Mirror's Edge has a fairly interesting cast of characters. The main protagonist, Faith Connors, is a 24-year-old Runner who makes a living by acting as a courier of sorts amongst the city's underground. She delivers valuable items considered contraband or illegal by the city's totalitarian government.
Faith is very much a self-assured, confident woman who can also be somewhat reckless due to the occasional death-defying risks that she takes. That being said, she harbours a lot of love for her sister, Kate, and goes out of her way to try to prove her sister's innocence by any means necessary.
Kate Connors, Faith's sister, is a City Protection Force cop; essentially an antithesis of Faith and what she stands for. Despite their differences on opposite sides of the law, Kate and Faith both have a deep and mutual love and respect for one another.
Kate is depicted as a by-the-book, straight-edge kind of cop given the limited amount of screen time we have with her. However, due to circumstances beyond her control, she finds herself embroiled in a conspiracy that seems set to ruin her career within the police force. This sets up the main events of the game in which Faith will have to help Kate clear her name.
Lieutenant Miller, Kate's superior officer, is another character who operates very much by-the-book on the City Protection Force. That being said, however, he does reveal a bit of an enigmatic personality over the course of the game which makes Faith understandably cautious of him. Out of most of the cast, he feels very much like the 'wild card' character that you can't quite place where his true allegiances lie. He's an enthralling character in my eyes and it's a shame that there isn't more time to explore his goals and motivations.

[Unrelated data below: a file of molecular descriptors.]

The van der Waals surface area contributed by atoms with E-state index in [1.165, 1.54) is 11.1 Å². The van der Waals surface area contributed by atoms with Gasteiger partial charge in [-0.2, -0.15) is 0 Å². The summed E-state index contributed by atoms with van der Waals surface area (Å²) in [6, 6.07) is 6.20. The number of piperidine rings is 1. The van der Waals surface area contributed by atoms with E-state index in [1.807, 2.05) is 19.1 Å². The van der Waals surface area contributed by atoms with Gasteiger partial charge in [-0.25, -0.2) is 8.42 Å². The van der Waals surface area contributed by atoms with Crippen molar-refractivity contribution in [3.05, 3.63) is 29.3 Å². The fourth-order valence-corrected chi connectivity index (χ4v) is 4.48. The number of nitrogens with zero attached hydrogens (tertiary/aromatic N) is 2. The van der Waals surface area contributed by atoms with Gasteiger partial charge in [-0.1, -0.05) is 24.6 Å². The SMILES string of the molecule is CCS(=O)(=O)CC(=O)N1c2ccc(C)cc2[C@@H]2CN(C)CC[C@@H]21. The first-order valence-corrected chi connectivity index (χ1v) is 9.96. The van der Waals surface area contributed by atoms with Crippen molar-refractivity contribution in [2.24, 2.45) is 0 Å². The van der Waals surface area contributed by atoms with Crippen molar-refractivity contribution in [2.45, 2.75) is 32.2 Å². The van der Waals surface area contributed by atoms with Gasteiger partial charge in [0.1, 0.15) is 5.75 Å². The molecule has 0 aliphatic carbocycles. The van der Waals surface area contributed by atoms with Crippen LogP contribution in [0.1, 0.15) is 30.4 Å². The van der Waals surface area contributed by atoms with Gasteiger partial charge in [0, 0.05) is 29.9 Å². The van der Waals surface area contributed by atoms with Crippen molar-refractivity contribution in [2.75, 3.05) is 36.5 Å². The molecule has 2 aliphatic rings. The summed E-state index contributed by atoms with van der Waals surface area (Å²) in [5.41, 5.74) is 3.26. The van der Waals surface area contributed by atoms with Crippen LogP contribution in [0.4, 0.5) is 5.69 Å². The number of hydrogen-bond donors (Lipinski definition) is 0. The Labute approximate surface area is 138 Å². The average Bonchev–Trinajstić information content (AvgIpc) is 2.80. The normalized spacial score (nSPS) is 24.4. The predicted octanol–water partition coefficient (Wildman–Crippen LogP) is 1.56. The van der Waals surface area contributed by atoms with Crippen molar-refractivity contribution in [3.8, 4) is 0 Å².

Travis 'Ropeburn' Burfield
During our investigation, we encounter a hulk of a man by the name of Travis Burfield who quickly becomes a suspect. Burfield, who is a former ex-wrestler by the name of 'Ropeburn', just oozes a sleazy personality when you first encounter him. It seems apparent early on that he's not a good person and is quickly set up as an antagonist of sorts during the first few chapters. I can't really elaborate any further than that without venturing into spoiler territory so that's all I can say about him for now. He's certainly an intimidating presence to be sure.
Jacknife, the man who leads us on the path to Ropeburn, is an even more enigmatic character than Lieutenant Miller. He's an interesting mix of both Miller and Ropeburn in that he feels like a 'wild card' character but is also a bit of a slime-ball. Unlike Miller, Jacknife is not portrayed as a man of integrity and would seem like the type of person to sell out his friends if it meant benefiting himself. However, he's also a good source of information for Faith and sets her on the right path during the investigation. It also seems implied that Jacknife and Faith have some degree of history with each other given some select dialogue the two characters share. It's never explored beyond that point but it's interesting to note nonetheless.